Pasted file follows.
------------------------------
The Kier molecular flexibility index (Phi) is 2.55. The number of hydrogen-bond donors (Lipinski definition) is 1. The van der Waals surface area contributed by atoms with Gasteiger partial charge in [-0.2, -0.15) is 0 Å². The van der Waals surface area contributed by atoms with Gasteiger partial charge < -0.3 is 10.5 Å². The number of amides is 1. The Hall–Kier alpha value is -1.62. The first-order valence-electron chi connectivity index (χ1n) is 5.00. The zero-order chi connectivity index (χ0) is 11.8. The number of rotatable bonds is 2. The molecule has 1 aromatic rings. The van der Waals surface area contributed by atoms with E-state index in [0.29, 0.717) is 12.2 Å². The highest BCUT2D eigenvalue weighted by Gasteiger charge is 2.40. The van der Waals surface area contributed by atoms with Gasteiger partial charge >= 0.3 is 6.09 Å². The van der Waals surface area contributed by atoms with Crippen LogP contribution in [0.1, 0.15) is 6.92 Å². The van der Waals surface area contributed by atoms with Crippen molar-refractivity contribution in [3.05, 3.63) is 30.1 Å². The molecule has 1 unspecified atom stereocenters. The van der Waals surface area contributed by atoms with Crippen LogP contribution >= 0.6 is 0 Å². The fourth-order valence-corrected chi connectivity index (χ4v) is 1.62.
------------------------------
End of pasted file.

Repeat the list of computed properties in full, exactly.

The Kier molecular flexibility index (Phi) is 2.55. The number of hydrogen-bond donors (Lipinski definition) is 1. The van der Waals surface area contributed by atoms with Gasteiger partial charge in [-0.2, -0.15) is 0 Å². The van der Waals surface area contributed by atoms with Gasteiger partial charge < -0.3 is 10.5 Å². The number of amides is 1. The Hall–Kier alpha value is -1.62. The first-order valence-electron chi connectivity index (χ1n) is 5.00. The zero-order chi connectivity index (χ0) is 11.8. The number of rotatable bonds is 2. The molecule has 1 aromatic rings. The van der Waals surface area contributed by atoms with E-state index in [0.29, 0.717) is 12.2 Å². The highest BCUT2D eigenvalue weighted by Gasteiger charge is 2.40. The van der Waals surface area contributed by atoms with Gasteiger partial charge >= 0.3 is 6.09 Å². The van der Waals surface area contributed by atoms with Crippen LogP contribution in [0.1, 0.15) is 6.92 Å². The van der Waals surface area contributed by atoms with Crippen molar-refractivity contribution in [3.05, 3.63) is 30.1 Å². The molecule has 1 unspecified atom stereocenters. The van der Waals surface area contributed by atoms with Crippen LogP contribution >= 0.6 is 0 Å². The fourth-order valence-corrected chi connectivity index (χ4v) is 1.62.